If the modern trend for downsized engines with turbochargers leaves you cold, we’ve got some good news for you from Stuttgart today.
When Porsche introduced its all-new Boxster and Cayman models in 2016 — now called 718 Boxster and 718 Cayman — it also dropped the traditional flat-six engine from the line-up. In its place was a turbocharged four, and it didn’t exactly meet with universal approval.
We saw a slight reversal of the stance in 2019, for the new Cayman GT4 and the Boxster Spyder. Porsche dropped in the 4-liter flat-six from the 911 for these motorsport-derived range-toppers, which came in at a few notes either side of $100,000 depending on whether you preferred soft top or hard top.
Today, Porsche has revealed that six-cylinder power is filtering back down the range again, with two new GTS models that both use the 4.0.
In either case the engine is the same. It’s a 394hp Boxer six, slightly detuned from the otherwise identical unit in the 414hp GT4. That gives the GTS model a useful power hike of almost 35hp over the outgoing 2.5-liter turbocharged four, although torque remains roughly the same at just over 310lbft.
That drives the rear wheels through a six-speed manual gearbox, with a 0-60mph time of around 4.3 seconds — only a tenth behind the GT4 and Spyder. Top speed comes down 6mph to 182mph, which is still plenty quick enough.
Officially the six-pot hurts the GTS’s eco credentials. Rating at 246g/km in both cases, the GTS 4.0 is 36g/km worse off than the GTS 2.5, equating to 21.8mpg US (26.2mpg Imp) compared to 27.6 (33.2) on Europe’s WLTP cycle. However, the six has a number of tricks for efficiency, including the ability to switch off the cylinder banks alternately at low engine loads. The sports exhaust also features the gasoline particulate filter (GPF) from the GT4.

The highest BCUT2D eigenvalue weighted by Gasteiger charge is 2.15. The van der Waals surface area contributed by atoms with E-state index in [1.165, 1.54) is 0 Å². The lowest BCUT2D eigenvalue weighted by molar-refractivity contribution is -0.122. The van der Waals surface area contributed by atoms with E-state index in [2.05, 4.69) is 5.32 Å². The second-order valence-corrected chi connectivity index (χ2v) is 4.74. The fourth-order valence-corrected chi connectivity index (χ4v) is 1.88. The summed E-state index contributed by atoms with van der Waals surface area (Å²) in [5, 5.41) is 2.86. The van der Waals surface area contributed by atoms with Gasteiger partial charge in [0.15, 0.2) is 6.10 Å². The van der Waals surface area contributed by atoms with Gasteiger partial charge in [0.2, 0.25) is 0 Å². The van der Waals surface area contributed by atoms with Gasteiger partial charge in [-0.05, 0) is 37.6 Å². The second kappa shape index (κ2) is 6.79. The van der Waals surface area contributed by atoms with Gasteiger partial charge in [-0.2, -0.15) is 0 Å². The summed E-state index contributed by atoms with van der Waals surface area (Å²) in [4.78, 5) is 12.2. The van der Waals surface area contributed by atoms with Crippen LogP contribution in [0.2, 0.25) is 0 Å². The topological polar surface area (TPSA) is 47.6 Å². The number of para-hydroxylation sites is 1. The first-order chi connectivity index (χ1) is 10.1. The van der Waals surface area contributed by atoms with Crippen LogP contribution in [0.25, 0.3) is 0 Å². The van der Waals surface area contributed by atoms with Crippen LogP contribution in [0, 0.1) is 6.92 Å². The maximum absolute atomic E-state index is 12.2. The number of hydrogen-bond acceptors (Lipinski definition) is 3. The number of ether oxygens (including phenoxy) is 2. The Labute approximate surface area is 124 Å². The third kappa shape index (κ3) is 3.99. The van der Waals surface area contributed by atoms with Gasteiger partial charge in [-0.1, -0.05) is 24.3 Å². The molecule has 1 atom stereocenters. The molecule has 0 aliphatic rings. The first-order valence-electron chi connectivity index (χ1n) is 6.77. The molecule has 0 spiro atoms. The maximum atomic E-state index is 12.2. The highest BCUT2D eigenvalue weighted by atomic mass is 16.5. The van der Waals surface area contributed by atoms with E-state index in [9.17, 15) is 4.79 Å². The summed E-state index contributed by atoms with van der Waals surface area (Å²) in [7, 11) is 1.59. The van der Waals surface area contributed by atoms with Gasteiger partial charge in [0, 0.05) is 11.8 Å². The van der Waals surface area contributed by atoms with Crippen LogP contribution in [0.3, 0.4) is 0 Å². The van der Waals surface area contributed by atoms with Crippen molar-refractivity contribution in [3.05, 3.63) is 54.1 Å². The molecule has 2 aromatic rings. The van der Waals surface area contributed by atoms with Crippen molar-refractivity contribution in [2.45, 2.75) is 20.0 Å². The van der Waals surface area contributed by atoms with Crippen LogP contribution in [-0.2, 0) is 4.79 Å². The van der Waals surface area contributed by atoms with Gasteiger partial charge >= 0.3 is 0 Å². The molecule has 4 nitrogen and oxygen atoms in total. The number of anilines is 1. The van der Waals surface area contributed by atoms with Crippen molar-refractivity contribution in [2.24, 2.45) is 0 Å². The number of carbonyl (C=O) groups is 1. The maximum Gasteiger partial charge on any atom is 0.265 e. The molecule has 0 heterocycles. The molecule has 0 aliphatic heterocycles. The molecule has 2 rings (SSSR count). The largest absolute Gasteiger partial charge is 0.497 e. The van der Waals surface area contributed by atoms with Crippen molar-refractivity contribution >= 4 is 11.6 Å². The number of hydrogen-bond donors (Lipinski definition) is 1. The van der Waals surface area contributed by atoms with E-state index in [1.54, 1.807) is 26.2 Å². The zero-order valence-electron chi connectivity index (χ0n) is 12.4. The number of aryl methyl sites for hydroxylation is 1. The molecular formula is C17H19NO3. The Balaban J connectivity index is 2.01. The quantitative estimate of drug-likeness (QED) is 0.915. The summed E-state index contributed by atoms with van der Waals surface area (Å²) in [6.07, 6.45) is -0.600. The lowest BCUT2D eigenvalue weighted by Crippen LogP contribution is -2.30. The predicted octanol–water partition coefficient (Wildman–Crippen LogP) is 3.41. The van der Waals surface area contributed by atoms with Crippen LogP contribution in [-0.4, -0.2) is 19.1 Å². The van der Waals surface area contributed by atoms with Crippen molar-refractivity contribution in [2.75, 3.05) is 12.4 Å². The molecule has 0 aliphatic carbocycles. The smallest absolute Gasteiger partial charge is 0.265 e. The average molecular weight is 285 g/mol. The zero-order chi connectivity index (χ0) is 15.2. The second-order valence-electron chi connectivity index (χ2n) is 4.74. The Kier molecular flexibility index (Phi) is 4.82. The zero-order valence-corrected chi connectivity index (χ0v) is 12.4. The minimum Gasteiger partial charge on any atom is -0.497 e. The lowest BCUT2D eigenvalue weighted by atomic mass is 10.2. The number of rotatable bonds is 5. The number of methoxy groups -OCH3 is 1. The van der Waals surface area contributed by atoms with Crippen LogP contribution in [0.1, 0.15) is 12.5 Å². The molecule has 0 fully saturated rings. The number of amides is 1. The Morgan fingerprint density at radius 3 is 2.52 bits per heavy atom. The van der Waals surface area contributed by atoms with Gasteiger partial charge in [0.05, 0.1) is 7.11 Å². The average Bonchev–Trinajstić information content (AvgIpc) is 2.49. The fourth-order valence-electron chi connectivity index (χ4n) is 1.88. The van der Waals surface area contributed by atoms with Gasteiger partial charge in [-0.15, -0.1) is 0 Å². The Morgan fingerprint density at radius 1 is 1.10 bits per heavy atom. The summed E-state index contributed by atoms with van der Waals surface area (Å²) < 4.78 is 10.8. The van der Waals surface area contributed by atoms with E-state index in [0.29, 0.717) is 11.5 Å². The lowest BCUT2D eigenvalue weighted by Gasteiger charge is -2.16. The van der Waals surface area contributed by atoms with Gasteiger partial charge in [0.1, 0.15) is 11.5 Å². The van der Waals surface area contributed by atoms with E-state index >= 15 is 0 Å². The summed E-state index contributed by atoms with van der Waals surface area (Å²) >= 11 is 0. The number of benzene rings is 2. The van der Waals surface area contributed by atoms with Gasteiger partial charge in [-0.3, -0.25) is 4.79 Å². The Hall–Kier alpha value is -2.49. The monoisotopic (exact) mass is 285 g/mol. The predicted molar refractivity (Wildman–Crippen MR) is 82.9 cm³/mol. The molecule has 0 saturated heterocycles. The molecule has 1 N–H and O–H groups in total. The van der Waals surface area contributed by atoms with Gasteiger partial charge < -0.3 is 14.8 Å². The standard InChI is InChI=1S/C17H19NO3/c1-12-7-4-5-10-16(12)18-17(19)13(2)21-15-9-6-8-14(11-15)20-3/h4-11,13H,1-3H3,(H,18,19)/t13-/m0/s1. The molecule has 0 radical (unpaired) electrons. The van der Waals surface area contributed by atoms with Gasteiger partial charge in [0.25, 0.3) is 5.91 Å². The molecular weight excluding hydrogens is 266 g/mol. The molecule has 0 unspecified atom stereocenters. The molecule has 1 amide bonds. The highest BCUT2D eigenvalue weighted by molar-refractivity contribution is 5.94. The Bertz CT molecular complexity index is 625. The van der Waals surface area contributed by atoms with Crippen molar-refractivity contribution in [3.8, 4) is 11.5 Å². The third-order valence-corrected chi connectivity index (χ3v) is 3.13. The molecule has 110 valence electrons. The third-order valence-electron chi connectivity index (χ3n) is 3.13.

The GTS is around three-quarters of an inch (20mm) lower to the road than the entry level models, with Porsche Active Suspension (PASM) as standard. There’s also the option to lower it by another 10mm with a further sports suspension pack. Active drivetrain mounts, a torque vectoring system, and a mechanical LSD are all also part of the standard GTS specification.
Porsche fits large, 20-inch, ‘light-alloy’ wheels, finished in a satin-gloss black. These cover the huge 13-inch front discs and 11.8-inch rear discs, with four-piston calipers (finished in red, of course) on each axle. You can opt to upgrade to a ceramic composite brake system — with 13.8-inch discs on both axles and six-pot front calipers — if you choose.
There’s a number of small details to differentiate the GTS from more ordinary, four-cylinder cars, largely centering on black. Darkened bits on the spoiler lip, air intake, and light covers will give it away if you’re looking closely enough. A peek into the cabin will reveal lots of GTS emblems, and carbon trim elements to help make the distinction.
Porsche is yet to announce US-market prices just yet, but the cheaper Cayman GTS comes in at €81,926 in Germany and £64,088 in the UK — putting it in the $85k-$90k region. The GTS models will be available in Europe in March, and North America later in the summer.